It is February. It should be cold, frosty and snowy but all over my garden are daffodils, primroses and crocus. The winter pansies are in full flower. It is glorious to watch everything waking up. I just hope that the flowers are right and we should be having an early spring. It makes so much difference to everyone’s attitude to life. A normally miserable month is doing its best to cheer us up! And soon it will be half term and that will bring even more joy.
But how many times today have you pulled your mood down by saying sorry to someone or something?
Did someone bump into you on the street? “Sorry”. Did you drop something loudly? “Sorry”. Did you ring up to complain about something and start with “Sorry”. Did you try to get into the same queue as someone else at the checkout? “Sorry”.
Our default position is to apologise. We assume we are in the wrong and we take the blame. Is it good manners or is it something deeper than that? Is it because we do not want to be seen to be arrogant? We do not want to put other people down?
Somewhere inside of each of us we want to be liked. We do not want to do anything that offends someone else, even someone we do not know yet. we are frightened to look proud, self-centred, arrogant or the word of the moment “narcissistic”.
All that is human and fine. If I apologise to the cheese I just dropped as I took it out of the fridge does it matter? Of course not and it often makes me laugh.
However, it does mean that we are not true to our emotions. Sometimes these constant little apologies build up and can lower our mood.
But there is another side to this: how good are we at celebrating? Life can be tough and we often go through rough patches, even the Queen had a bumpy year (didn’t she just). It means that times when we can celebrate are precious. Some families are very good at this. They celebrate a good day at school or at work by talking about it and praising achievements. However, we do not all come from supportive families who allow us to notice.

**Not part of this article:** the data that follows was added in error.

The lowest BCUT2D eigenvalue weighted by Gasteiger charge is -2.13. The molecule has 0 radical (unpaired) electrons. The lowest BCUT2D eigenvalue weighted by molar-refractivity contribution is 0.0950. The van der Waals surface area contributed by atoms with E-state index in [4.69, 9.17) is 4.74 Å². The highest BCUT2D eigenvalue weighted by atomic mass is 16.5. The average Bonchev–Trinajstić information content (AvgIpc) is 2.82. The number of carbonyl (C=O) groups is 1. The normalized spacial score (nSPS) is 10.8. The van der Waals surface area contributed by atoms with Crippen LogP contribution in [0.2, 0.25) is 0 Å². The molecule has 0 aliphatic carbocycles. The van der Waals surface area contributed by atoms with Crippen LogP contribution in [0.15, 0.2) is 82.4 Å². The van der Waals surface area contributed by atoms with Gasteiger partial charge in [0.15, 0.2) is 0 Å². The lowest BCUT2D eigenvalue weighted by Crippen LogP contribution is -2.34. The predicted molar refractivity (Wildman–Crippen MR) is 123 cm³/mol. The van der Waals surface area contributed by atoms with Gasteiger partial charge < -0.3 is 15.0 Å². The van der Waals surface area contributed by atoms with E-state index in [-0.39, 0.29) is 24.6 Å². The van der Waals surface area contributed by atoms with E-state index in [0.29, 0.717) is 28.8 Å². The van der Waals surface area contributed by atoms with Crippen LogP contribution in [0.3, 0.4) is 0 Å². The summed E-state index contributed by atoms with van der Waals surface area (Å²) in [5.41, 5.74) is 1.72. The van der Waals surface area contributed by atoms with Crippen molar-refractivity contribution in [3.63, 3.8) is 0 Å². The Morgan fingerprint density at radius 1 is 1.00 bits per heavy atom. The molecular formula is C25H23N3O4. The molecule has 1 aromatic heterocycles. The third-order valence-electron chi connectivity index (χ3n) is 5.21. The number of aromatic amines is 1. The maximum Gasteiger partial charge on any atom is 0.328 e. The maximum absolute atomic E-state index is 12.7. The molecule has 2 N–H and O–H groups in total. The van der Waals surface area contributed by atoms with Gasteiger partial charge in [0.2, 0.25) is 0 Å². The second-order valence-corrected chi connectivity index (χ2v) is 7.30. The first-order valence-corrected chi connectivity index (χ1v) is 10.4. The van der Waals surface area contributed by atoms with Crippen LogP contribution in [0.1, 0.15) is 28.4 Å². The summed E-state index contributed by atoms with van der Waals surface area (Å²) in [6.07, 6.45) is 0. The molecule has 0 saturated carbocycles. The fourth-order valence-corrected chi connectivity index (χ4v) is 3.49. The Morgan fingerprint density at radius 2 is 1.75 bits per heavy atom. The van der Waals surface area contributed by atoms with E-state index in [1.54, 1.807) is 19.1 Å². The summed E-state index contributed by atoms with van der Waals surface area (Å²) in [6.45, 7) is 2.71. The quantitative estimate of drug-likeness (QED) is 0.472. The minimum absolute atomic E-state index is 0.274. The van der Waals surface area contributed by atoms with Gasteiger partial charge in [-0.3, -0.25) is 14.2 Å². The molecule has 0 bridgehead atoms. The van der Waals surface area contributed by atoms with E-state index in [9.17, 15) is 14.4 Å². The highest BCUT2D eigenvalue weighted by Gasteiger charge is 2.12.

In my family the worst behaviour was to “show off”. This meant not telling anyone you were top in English or had an A* or this was a new dress. We were expected to play things down. Now I do understand this approach. Much of it was not about upsetting people who did not have something to enjoy and might never. However, long term it does mean that good things, important things are overlooked.
As a mentor I think this is tragic. Firstly, because I want people to learn from anything that has gone well. Why did it go well? What should I do again because it worked? And secondly, because I want someone to feel the wonderful sense of achievement, pure unadulterated joy at something going well or even more exciting getting a much better result than was ever expected. That amazing feeling should be treasured because it is amazing. However, it also creates confidence and can take someone forward into a strong, safe place.
So I encourage my clients to brag when they are with me. I want to know what they have to celebrate. I want them to feel fantastic. I want them to taste success, really savour the flavour.
It often starts by me asking them about their celebration ceremony. It might be food (understandable but not so good for the hips). It might be a celebration dance (I love those). It might be a special walk and a talk to the trees. It might be shouting out the joy when you are in the car. It might be wearing my success dress. It might be anything! The important thing is to have something that says to your subconscious – that was special and great, well done.
As a mentor I support, challenge and stretch you to be the best at whatever you do.
So if you like the sound of this approach and want to grow why don’t we talk? I love speaking with people, off the meter, to help explore possibilities and whether/how to take them forward. Please feel free to contact me.
If this Thought has been interesting please share it and tell me about your celebration ceremony!
Life is good; let’s live it to the full, enjoy it and be the best we can be. AND may 2020 be a great year for you.